(Originally published in May 2019)
ONE LETTER AT A TIME
By Erica Garman
The third time’s a charm, they say. C-H-A-R-M, charm.
Let’s hope that’s the case for 12-year-old Ashrita Gandhari who, after winning the Loudoun County Spelling Bee in February, will compete in her third Scripps National Spelling Bee this May in National Harbor, Md., at the Gaylord National Hotel and Convention Center.
“I just have a knack for words,” Ashrita told Ashburn Magazine. “I was 5 and was in an art competition at school. There was a spelling bee going on in the next room, and after the art competition, my mom suggested I try out the bee for fun.”
She placed third in that spelling competition without any preparation.
Gandhari got that start in spelling while living in Massachusetts. During her first appearance at the Scripps Bee in 2017, Ashrita finished — as a 10-year-old — among the top 40 spellers. That’s out of nearly 300 of the country’s top spellers age 15 and under. The following year, she made it through Round 3 at the national bee, but didn’t qualify for the finals.
The Gandhari family moved to Brambleton last summer, and Ashrita started sixth grade in the fall at Stone Hill Middle School — where she quickly won the schoolwide spelling bee. In the Loudoun Regional Spelling Bee, Ashrita secured her trip to the national bee by correctly spelling the championship word “séance.” It’s the second year in a row that a Stone Hill student has represented Loudoun on the national stage.
Along with accolades as one of the country’s top spellers, Ashrita can add “movie star” to her growing list of achievements. During the 2017 bee season, filmmakers Sam Rega and Chris Weller followed four bee participants as they battled for the coveted spelling championship. Ashrita is the only girl featured in the “Breaking the Bee” documentary, which was screened in March at the SXSW Film Festival in Austin, Texas.
Despite all the glory, Ashrita seems to be a perfectly normal sixth-grader. When not studying words and their origins, Ashrita enjoys hanging out with her friends, playing tennis, and shooting hoops with her younger sister, Anvita, who attends Rosa Lee Carter Elementary School.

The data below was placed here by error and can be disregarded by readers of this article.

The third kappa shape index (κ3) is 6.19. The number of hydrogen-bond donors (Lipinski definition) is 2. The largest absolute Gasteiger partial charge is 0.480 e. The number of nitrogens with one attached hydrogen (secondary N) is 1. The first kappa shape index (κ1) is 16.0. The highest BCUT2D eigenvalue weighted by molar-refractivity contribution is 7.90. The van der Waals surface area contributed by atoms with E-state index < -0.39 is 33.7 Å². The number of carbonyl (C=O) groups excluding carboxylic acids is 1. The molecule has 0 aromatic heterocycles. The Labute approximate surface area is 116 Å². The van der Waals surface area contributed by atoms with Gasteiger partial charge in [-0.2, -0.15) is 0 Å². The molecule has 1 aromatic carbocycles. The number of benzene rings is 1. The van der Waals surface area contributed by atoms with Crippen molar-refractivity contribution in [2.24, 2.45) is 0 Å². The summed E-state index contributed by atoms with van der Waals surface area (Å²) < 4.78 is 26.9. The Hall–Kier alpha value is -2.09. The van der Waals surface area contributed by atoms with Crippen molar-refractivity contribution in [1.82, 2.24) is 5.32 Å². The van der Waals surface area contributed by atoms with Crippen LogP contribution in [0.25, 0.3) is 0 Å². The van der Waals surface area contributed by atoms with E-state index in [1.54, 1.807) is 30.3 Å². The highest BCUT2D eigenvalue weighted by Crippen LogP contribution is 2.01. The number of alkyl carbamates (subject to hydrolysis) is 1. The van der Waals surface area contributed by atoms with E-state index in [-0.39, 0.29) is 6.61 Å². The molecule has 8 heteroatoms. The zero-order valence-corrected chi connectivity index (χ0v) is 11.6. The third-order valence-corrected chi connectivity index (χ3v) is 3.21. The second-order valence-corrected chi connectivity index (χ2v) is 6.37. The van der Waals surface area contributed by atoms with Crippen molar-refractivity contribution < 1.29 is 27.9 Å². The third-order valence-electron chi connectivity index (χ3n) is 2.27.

Ashrita’s affinity for words started at a very young age, according to her parents, Sirisha and Bharat Gandhari. “We read to her as a baby and she was reading on her own by the time she was 3,” Sirisha Gandhari said.
“Words are really cool,” Ashrita said. “I like thinking about the different languages they come from and the different parts that make them up … When I hear a word — even if I don’t know it — some type of spelling pops up in my mind like an index card.”
Knowing how to spell tough words really comes in handy at school too, according to Ashrita, where her skills have helped her in English, science, math and other classes.
“Knowing the word parts and origins is helpful,” she said. “In science we were studying weather patterns, and I knew what cumulonimbus clouds were as soon as I saw the word, because ‘cumulo’ means ‘heaping up’ and ‘nimb’ comes from a Greek god’s name which means ‘thunder.’”
Speaking of “heaping up,” Ashrita has accumulated a large amount of prize money from her regional and national spelling bee awards. Over the past three years, she has donated more than $1,000 of her winnings to schools in India to help top students pay for college. She plans to give more if she places in the national bee or — even better — wins the Scripps trophy. “I want to save some of the money for college if I win,” she said, “but I’d like to give most of it to charity.”
The winner of the Scripps National Spelling Bee receives $40,000, in addition to other gifts. Finalists are awarded up to $30,000, depending on where they place.
Besides that huge spelling bee trophy, Ashrita would also really love to have a dog. “I have been begging my dad for so long!” she said. Mom and Dad jokingly replied that if she makes it to the championship round, a pet will most likely be in her future.
Maybe Ashrita should consider naming her future pup Champ. C-H-A-M-P, Champ.
—Erica Garman is an Ashburn-based writer who has previously contributed to Northern Virginia Magazine and The Washington Post.